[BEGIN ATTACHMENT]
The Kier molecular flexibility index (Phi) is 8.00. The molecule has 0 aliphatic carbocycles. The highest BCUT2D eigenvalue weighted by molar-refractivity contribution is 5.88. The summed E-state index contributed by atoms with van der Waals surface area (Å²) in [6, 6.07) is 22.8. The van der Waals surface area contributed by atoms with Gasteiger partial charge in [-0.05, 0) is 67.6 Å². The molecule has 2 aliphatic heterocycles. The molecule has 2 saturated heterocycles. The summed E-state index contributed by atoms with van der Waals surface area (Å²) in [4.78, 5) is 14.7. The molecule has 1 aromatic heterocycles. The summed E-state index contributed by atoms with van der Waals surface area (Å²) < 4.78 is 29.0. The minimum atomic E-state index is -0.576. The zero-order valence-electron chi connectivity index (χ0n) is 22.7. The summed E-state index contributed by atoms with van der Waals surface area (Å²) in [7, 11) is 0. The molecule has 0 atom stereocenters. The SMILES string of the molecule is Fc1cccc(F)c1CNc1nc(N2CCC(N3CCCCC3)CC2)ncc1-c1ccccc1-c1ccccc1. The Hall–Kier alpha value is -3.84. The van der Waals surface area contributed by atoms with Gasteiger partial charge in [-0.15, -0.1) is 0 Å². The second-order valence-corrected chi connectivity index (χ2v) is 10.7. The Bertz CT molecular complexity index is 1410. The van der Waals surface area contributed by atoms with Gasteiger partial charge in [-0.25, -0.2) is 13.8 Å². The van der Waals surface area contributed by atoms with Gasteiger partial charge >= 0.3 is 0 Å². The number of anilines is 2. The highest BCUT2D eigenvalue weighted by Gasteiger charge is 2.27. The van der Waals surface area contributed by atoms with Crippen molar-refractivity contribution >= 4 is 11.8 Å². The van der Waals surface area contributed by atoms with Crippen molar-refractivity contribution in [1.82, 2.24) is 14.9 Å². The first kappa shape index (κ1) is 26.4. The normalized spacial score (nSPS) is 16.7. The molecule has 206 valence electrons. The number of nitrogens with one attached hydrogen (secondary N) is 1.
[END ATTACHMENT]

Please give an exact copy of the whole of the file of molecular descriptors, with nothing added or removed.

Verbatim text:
The Kier molecular flexibility index (Phi) is 8.00. The molecule has 0 aliphatic carbocycles. The highest BCUT2D eigenvalue weighted by molar-refractivity contribution is 5.88. The summed E-state index contributed by atoms with van der Waals surface area (Å²) in [6, 6.07) is 22.8. The van der Waals surface area contributed by atoms with Gasteiger partial charge in [-0.05, 0) is 67.6 Å². The molecule has 2 aliphatic heterocycles. The molecule has 2 saturated heterocycles. The summed E-state index contributed by atoms with van der Waals surface area (Å²) in [4.78, 5) is 14.7. The molecule has 1 aromatic heterocycles. The summed E-state index contributed by atoms with van der Waals surface area (Å²) < 4.78 is 29.0. The minimum atomic E-state index is -0.576. The zero-order valence-electron chi connectivity index (χ0n) is 22.7. The summed E-state index contributed by atoms with van der Waals surface area (Å²) in [7, 11) is 0. The molecule has 0 atom stereocenters. The SMILES string of the molecule is Fc1cccc(F)c1CNc1nc(N2CCC(N3CCCCC3)CC2)ncc1-c1ccccc1-c1ccccc1. The Hall–Kier alpha value is -3.84. The van der Waals surface area contributed by atoms with Gasteiger partial charge in [-0.15, -0.1) is 0 Å². The second-order valence-corrected chi connectivity index (χ2v) is 10.7. The Bertz CT molecular complexity index is 1410. The van der Waals surface area contributed by atoms with Gasteiger partial charge in [-0.25, -0.2) is 13.8 Å². The van der Waals surface area contributed by atoms with Gasteiger partial charge >= 0.3 is 0 Å². The number of anilines is 2. The highest BCUT2D eigenvalue weighted by Gasteiger charge is 2.27. The van der Waals surface area contributed by atoms with Crippen molar-refractivity contribution >= 4 is 11.8 Å². The van der Waals surface area contributed by atoms with Crippen molar-refractivity contribution in [1.82, 2.24) is 14.9 Å². The first kappa shape index (κ1) is 26.4. The normalized spacial score (nSPS) is 16.7. The molecule has 206 valence electrons. The number of nitrogens with one attached hydrogen (secondary N) is 1.